I’ve been warned that I’ll lose a running buddy if I wear the Vibrams, and I think I’m a wee bit too self conscious to have people looking at my feet. I’ve been checking out some alternatives like Nike Free and the New Balance 100s. I have a buddy who works at New Balance and she sent me a great article comparing the three shoes, and I lost it, but promise to bug her for it and repost it for your reading pleasure. I plan on trying out whichever shoes I can next week, since my feet won’t be able to take much more complete barefoot running.
Most importantly, I’ve been reading Born to Run by Christopher McDougall. I’ll probably blog about the book separately when I’m finished, but I have to say, its fascinating. And its reminding me of what it means to run, what it means to be able to run. I ran a race on Thanksgiving, and as I climbed the last hill, I started thinking about how lucky I was to be able to run at all, especially without injury. I’m not often that reflective, but I realized my health and the small amount of running talent I may have was truly something to be thankful for. It was an awesome feeling, and one I need to remember when I’m slogging through miles on the treadmill.
A little blip about Born to Run from amazon.com. In my opinion, this book should be required reading for every runner:
Question: Born to Run explores the life and running habits of the Tarahumara Indians of Mexico’s Copper Canyon, arguably the greatest distance runners in the world. What are some of the secrets you learned from them?
Christopher McDougall: The key secret hit me like a thunderbolt. It was so simple, yet such a jolt. It was this: everything I’d been taught about running was wrong. We treat running in the modern world the same way we treat childbirth—it’s going to hurt, and requires special exercises and equipment, and the best you can hope for is to get it over with quickly with minimal damage.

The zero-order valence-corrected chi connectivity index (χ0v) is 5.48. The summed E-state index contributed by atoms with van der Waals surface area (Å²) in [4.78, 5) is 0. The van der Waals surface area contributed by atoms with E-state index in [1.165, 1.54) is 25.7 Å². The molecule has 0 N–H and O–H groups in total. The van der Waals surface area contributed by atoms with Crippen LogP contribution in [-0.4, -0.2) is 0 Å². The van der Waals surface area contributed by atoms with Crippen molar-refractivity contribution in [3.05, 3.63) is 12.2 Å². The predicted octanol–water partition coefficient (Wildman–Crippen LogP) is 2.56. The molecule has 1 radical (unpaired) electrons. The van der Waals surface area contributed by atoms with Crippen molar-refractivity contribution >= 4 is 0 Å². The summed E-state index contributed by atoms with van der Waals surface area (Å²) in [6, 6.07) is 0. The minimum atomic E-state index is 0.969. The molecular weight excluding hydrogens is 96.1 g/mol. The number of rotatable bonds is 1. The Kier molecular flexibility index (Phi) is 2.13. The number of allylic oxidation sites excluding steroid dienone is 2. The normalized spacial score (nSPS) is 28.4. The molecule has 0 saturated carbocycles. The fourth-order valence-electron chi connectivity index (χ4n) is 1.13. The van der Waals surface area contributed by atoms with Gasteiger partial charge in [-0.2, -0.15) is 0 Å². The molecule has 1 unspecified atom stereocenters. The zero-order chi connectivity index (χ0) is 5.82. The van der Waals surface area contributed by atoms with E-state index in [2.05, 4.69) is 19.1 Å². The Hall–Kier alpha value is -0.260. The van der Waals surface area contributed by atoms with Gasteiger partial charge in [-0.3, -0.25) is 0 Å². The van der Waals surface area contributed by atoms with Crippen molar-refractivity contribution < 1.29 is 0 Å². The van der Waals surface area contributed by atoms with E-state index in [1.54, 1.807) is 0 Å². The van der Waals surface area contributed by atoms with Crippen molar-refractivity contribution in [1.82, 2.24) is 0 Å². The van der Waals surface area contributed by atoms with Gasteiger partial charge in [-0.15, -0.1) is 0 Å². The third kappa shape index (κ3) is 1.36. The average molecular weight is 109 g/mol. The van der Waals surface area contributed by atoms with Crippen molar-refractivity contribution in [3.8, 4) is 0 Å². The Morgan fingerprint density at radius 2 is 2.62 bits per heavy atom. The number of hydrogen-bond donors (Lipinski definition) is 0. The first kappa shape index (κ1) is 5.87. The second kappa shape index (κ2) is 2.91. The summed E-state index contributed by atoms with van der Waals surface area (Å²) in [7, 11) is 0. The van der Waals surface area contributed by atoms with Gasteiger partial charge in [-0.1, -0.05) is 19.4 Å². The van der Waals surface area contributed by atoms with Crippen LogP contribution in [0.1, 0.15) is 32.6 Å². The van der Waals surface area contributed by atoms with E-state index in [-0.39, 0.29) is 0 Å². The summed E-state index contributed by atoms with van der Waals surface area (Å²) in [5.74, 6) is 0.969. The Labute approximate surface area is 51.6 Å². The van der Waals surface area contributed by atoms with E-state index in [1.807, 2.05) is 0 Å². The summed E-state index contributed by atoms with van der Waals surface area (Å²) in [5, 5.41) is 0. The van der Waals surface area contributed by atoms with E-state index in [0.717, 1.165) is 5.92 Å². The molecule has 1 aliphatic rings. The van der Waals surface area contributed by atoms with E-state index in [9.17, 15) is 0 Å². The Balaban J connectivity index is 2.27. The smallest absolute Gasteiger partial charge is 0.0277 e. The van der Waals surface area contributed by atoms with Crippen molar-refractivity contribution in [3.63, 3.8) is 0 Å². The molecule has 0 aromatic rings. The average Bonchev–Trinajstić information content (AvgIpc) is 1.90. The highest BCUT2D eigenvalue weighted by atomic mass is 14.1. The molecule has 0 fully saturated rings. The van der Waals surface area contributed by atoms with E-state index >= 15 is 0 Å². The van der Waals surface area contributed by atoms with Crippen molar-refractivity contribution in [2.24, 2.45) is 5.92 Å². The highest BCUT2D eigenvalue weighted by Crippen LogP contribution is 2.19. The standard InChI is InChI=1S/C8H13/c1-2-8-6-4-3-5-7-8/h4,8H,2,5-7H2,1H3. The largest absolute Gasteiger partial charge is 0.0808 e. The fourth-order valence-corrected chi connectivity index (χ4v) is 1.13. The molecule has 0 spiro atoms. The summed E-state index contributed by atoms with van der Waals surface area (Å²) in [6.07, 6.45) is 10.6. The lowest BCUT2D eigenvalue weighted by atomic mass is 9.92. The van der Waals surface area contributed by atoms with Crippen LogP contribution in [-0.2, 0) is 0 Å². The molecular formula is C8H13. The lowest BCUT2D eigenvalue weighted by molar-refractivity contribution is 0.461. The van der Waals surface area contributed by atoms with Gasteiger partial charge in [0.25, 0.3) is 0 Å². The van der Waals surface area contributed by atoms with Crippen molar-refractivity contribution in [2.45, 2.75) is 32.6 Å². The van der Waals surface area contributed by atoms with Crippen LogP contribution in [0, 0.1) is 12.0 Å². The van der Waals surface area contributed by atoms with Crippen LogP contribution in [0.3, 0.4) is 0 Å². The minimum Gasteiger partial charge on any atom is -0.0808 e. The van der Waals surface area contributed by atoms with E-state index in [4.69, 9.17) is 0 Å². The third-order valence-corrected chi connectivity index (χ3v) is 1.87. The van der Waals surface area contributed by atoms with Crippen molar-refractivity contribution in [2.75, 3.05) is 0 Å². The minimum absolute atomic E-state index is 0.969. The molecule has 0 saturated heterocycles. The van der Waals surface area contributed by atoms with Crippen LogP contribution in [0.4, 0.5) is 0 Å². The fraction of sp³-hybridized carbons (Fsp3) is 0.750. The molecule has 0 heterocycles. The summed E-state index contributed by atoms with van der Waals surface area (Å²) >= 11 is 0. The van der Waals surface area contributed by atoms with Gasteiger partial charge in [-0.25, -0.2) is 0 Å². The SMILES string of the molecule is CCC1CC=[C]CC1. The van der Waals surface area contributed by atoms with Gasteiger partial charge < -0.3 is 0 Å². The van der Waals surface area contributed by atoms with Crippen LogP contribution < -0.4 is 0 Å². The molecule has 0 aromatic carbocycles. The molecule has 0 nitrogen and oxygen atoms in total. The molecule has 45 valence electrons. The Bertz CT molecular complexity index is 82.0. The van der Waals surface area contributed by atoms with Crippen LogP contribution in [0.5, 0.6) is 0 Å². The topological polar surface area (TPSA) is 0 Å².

Then I meet the Tarahumara, and they’re having a blast. They remember what it’s like to love running, and it lets them blaze through the canyons like dolphins rocketing through waves. For them, running isn’t work. It isn’t a punishment for eating. It’s fine art, like it was for our ancestors. Way before we were scratching pictures on caves or beating rhythms on hollow trees, we were perfecting the art of combining our breath and mind and muscles into fluid self-propulsion over wild terrain. And when our ancestors finally did make their first cave paintings, what were the first designs? A downward slash, lightning bolts through the bottom and middle—behold, the Running Man.
The Tarahumara have a saying: “Children run before they can walk.” Watch any four-year-old—they do everything at full speed, and it’s all about fun. That’s the most important thing I picked up from my time in the Copper Canyons, the understanding that running can be fast and fun and spontaneous, and when it is, you feel like you can go forever. But all of that begins with your feet. Strange as it sounds, the Tarahumara taught me to change my relationship with the ground. Instead of hammering down on my heels, the way I’d been taught all my life, I learned to run lightly and gently on the balls of my feet. The day I mastered it was the last day I was ever injured.